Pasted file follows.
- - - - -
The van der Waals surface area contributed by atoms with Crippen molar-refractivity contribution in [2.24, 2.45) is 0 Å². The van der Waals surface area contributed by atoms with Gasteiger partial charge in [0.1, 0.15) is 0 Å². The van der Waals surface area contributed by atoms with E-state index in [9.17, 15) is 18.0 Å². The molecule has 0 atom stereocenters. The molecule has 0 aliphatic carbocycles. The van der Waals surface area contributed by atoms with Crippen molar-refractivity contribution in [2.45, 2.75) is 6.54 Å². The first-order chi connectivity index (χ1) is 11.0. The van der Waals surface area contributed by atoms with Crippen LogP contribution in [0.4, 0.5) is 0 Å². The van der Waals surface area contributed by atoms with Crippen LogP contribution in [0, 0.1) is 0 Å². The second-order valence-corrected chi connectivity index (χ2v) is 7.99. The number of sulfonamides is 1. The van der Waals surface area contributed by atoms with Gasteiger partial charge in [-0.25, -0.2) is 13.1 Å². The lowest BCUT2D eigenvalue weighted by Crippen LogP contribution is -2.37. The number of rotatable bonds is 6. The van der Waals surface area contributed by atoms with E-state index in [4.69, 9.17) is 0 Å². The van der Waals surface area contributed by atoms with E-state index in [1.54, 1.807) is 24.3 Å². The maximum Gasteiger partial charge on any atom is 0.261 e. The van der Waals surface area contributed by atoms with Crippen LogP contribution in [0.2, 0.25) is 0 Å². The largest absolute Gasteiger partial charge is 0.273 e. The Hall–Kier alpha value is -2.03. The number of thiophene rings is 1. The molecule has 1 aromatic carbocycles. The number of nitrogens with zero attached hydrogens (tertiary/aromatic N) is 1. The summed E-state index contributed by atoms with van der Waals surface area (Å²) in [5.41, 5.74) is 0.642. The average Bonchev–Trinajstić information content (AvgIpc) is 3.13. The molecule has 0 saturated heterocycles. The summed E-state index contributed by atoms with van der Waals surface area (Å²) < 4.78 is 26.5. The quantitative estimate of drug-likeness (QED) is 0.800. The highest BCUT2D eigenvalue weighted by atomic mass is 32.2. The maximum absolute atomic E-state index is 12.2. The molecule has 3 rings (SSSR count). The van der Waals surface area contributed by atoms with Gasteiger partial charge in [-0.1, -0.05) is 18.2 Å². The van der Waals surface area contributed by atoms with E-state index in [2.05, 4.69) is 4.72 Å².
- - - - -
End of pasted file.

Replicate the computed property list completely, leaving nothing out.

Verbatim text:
The van der Waals surface area contributed by atoms with Crippen molar-refractivity contribution in [2.24, 2.45) is 0 Å². The van der Waals surface area contributed by atoms with Gasteiger partial charge in [0.1, 0.15) is 0 Å². The van der Waals surface area contributed by atoms with E-state index in [9.17, 15) is 18.0 Å². The molecule has 0 atom stereocenters. The molecule has 0 aliphatic carbocycles. The van der Waals surface area contributed by atoms with Crippen molar-refractivity contribution in [2.45, 2.75) is 6.54 Å². The first-order chi connectivity index (χ1) is 11.0. The van der Waals surface area contributed by atoms with Crippen LogP contribution in [0.4, 0.5) is 0 Å². The van der Waals surface area contributed by atoms with Crippen LogP contribution in [0, 0.1) is 0 Å². The second-order valence-corrected chi connectivity index (χ2v) is 7.99. The number of sulfonamides is 1. The van der Waals surface area contributed by atoms with Gasteiger partial charge in [-0.25, -0.2) is 13.1 Å². The lowest BCUT2D eigenvalue weighted by Crippen LogP contribution is -2.37. The number of rotatable bonds is 6. The van der Waals surface area contributed by atoms with E-state index in [4.69, 9.17) is 0 Å². The van der Waals surface area contributed by atoms with E-state index in [1.54, 1.807) is 24.3 Å². The maximum Gasteiger partial charge on any atom is 0.261 e. The van der Waals surface area contributed by atoms with Crippen LogP contribution in [0.2, 0.25) is 0 Å². The largest absolute Gasteiger partial charge is 0.273 e. The Hall–Kier alpha value is -2.03. The number of thiophene rings is 1. The molecule has 1 aromatic carbocycles. The number of nitrogens with zero attached hydrogens (tertiary/aromatic N) is 1. The summed E-state index contributed by atoms with van der Waals surface area (Å²) in [5.41, 5.74) is 0.642. The average Bonchev–Trinajstić information content (AvgIpc) is 3.13. The molecule has 0 saturated heterocycles. The summed E-state index contributed by atoms with van der Waals surface area (Å²) < 4.78 is 26.5. The quantitative estimate of drug-likeness (QED) is 0.800. The highest BCUT2D eigenvalue weighted by atomic mass is 32.2. The maximum absolute atomic E-state index is 12.2. The molecule has 3 rings (SSSR count). The van der Waals surface area contributed by atoms with Gasteiger partial charge in [-0.1, -0.05) is 18.2 Å². The van der Waals surface area contributed by atoms with E-state index in [2.05, 4.69) is 4.72 Å².